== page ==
oversubscribing is not my problem
Oversubscribing is common, and generally accepted. Not only in ISPs, but in airlines, doctors offices, heck even freeway design. The problem is not "should we allow oversubscribing" but when oversubscribing comes back to bite them "who's problem is it?"
I'll give you the answer: Just like with the airlines, it's THEIR problem. If you have a ticket for an overbooked flight, and you get bumped, they HAVE TO PAY YOU. The same should apply to ISPs. If they sell you unlimited access, up to some speed cap, and because of network congestion you get throttled to a lower speed, then they should have to compensate you for it, either in free time online, lowered bills, or outright in refunds.
It was their choice to subscribe you, their choice to set the limits for your access, and their mathematical prediction formula for over subscription. Your choice to use what you have been given is not your problem, and if they actively block or delay packets from your IP, then they're violating their agreement. We're all used to the idea that networks run slower at certain times in the day, and we all know we rarely if ever get the speeds we're sold. However, active processes that interfere with that must be prohibited, especially any that target specific applications, uses, or behaviors.
Here's what i propose: Oversubscription is fine, provided that 1) throttling is global to all accounts on a percentage basis, never on an individual IP, 2) bandwidth is not reduced by more than 30% at any point, 3) bandwidth is not throttled at all for more than 8 hours a day cumulative, and 4) packet loss is less than 1% for residential class connections (0.2% should be normal for business class). This is the difference between "oversubscribed" and "overbooked." If the network is "overbooked" for any neighborhood or group of users for more than 1% of the billing cycle, then all those users should get their monthly bill reduced by 25%, and an additional 25% for each additional 1% of time overbooked, and this bill reduction should be automatic and never user requested. The penalties for overbooking should be higher than expanding capacity, so hopefully few will ever see this kind of discounting, and we'll all have better running networks for it.
As far as download/upload caps? They admit that 5% of the users are problems for the network. Fine, lets set the the caps at a point such that 95% of users on a given subscription level do not pay overage charges. We'll further cap overage charges for any connection at the cost of the next highest connection tier. Beyond that, we'll throttle the connection to 50% of the lowest tier speed (about 1MB down, 128K up, which can't be further throttled for any reason) unless the user agrees to accepting further charges for access. The maximum allowable monthly charge, regardless of speed of connection or price tier, will be locked at $99.99 / month, and you can't be charged more than $20 above your current tier price without verbal or written confirmation. (no surprise bills). We'll require ISPs to increase the caps quarterly as necessary to ensure 90% of users in any 30 day cycle receive no additional billing. We'll allow the caps to be lowered only for new subscribers or for those on month to month billing (contractless customers).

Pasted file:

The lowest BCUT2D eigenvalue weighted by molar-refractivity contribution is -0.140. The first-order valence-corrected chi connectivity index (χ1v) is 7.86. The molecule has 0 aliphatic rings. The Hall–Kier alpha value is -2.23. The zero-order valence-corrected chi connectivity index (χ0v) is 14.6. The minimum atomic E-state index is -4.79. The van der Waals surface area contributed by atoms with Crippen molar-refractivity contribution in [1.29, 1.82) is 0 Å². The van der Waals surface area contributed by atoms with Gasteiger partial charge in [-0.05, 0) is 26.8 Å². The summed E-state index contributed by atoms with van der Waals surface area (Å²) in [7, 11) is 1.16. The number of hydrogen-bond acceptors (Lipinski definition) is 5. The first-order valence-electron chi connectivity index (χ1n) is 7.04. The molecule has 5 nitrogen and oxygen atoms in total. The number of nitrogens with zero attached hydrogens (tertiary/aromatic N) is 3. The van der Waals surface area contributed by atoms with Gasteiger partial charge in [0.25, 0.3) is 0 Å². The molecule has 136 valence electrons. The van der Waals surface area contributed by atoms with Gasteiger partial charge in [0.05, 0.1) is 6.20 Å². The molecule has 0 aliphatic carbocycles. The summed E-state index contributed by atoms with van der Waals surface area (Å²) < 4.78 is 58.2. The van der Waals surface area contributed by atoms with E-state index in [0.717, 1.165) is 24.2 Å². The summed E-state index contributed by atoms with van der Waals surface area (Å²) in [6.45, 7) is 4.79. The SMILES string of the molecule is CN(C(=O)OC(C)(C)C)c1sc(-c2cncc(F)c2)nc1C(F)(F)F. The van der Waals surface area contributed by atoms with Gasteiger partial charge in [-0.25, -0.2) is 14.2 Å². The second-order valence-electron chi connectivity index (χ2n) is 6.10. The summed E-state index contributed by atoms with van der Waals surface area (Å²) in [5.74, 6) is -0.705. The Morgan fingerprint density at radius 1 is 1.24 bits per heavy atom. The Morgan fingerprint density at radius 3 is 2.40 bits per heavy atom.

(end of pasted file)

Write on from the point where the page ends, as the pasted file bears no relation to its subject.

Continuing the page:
As far as security management, I will allow ISPs to voluntarily block users from connecting to known sources of virus, phishing, and other malicious activity. For example, if we know that http://www.EBY.com is a phishing site mocking ebay, then we'll redirect that address to a warning site indicating the user either made a typo or followed a bad link. Additionally, I'd allow them to automatically quarantine incoming e-mails containing links to those same known bad addresses (provided they're recoverable if false positive), and provided those e-mails actually come through their servers (aka, not blocking 3rd party provided sources like gmail or MSN). The list of bad addresses should be 1) published and 2) provided by a 3rd party (so the ISP can't block sites they "feel" are bad). This should help limit identity theft and bot net activity.
Further, in their defense, if the ISP is CERTAIN that a machine at your address is infected (because say it's repeatedly trying to connect to a known IRC channel operated by virus writers, or that it keeps sending phishing spam through your personal account, etc), they should notify you, and if possible, block that SPECIFIC activity or SPECIFC system deemed infected, with as little impact to other systems as is possible. If they can't stop the particular infection activity (or don;t care to try) without impacting other activity, they should simply notify you. I do not approve of the ISP disconnecting you simply because you have an infection, though I do approve of them having a contract requirement for you to maintain "reasonable" security measures, including the use of a simple hardware firewall and any of the top 10 commonly accepted security software packages on your PC (at least one of which they should provide for free under your contract). If you're still infected after 30 days, have no security software installed and up to date, and can't provide a receipt from an engineer showing your PC was inspected and free of infection, then they should be permitted to quarantine your connection (though not completely disconnect it). On the other hand, false positives should be quickly discovered and compensated (check in hand within 5 business days, NOT a service discount), including the full cost of diagnostic charges, rental fees of temporary equipment if the diagnostics take longer than 24 hours, and compensation for any time needing to be taken off work, at your full hourly rate, plus any additional charges that might reasonably apply.